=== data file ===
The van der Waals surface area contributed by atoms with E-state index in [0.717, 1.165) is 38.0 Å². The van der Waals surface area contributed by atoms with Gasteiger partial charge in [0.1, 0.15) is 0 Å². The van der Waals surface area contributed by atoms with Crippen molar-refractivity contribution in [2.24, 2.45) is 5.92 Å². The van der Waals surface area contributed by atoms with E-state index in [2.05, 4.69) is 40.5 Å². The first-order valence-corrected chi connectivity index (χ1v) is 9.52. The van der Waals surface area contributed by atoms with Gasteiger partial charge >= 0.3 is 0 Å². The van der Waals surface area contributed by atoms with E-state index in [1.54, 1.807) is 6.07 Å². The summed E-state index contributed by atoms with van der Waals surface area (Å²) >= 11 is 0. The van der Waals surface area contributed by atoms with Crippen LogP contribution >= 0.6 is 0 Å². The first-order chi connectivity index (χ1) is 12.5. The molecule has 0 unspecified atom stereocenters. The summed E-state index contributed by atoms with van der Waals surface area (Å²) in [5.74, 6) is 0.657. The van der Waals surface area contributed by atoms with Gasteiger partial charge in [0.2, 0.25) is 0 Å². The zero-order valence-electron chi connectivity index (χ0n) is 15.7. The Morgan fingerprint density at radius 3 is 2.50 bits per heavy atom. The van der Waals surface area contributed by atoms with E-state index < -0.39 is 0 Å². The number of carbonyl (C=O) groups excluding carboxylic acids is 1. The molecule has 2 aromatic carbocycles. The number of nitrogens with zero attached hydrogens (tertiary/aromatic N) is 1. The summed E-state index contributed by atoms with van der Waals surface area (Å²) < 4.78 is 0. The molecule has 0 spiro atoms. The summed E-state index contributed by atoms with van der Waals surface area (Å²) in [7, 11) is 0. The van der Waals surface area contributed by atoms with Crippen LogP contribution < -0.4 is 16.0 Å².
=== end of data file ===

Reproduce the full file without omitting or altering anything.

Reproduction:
The van der Waals surface area contributed by atoms with E-state index in [0.717, 1.165) is 38.0 Å². The van der Waals surface area contributed by atoms with Gasteiger partial charge in [0.1, 0.15) is 0 Å². The van der Waals surface area contributed by atoms with Crippen molar-refractivity contribution in [2.24, 2.45) is 5.92 Å². The van der Waals surface area contributed by atoms with E-state index in [2.05, 4.69) is 40.5 Å². The first-order valence-corrected chi connectivity index (χ1v) is 9.52. The van der Waals surface area contributed by atoms with Gasteiger partial charge >= 0.3 is 0 Å². The van der Waals surface area contributed by atoms with E-state index in [1.54, 1.807) is 6.07 Å². The summed E-state index contributed by atoms with van der Waals surface area (Å²) >= 11 is 0. The van der Waals surface area contributed by atoms with Crippen LogP contribution >= 0.6 is 0 Å². The first-order chi connectivity index (χ1) is 12.5. The molecule has 0 unspecified atom stereocenters. The summed E-state index contributed by atoms with van der Waals surface area (Å²) in [5.74, 6) is 0.657. The van der Waals surface area contributed by atoms with Gasteiger partial charge in [0.2, 0.25) is 0 Å². The zero-order valence-electron chi connectivity index (χ0n) is 15.7. The Morgan fingerprint density at radius 3 is 2.50 bits per heavy atom. The van der Waals surface area contributed by atoms with E-state index < -0.39 is 0 Å². The number of carbonyl (C=O) groups excluding carboxylic acids is 1. The molecule has 2 aromatic carbocycles. The number of nitrogens with zero attached hydrogens (tertiary/aromatic N) is 1. The summed E-state index contributed by atoms with van der Waals surface area (Å²) < 4.78 is 0. The molecule has 0 spiro atoms. The summed E-state index contributed by atoms with van der Waals surface area (Å²) in [7, 11) is 0. The van der Waals surface area contributed by atoms with Crippen LogP contribution < -0.4 is 16.0 Å².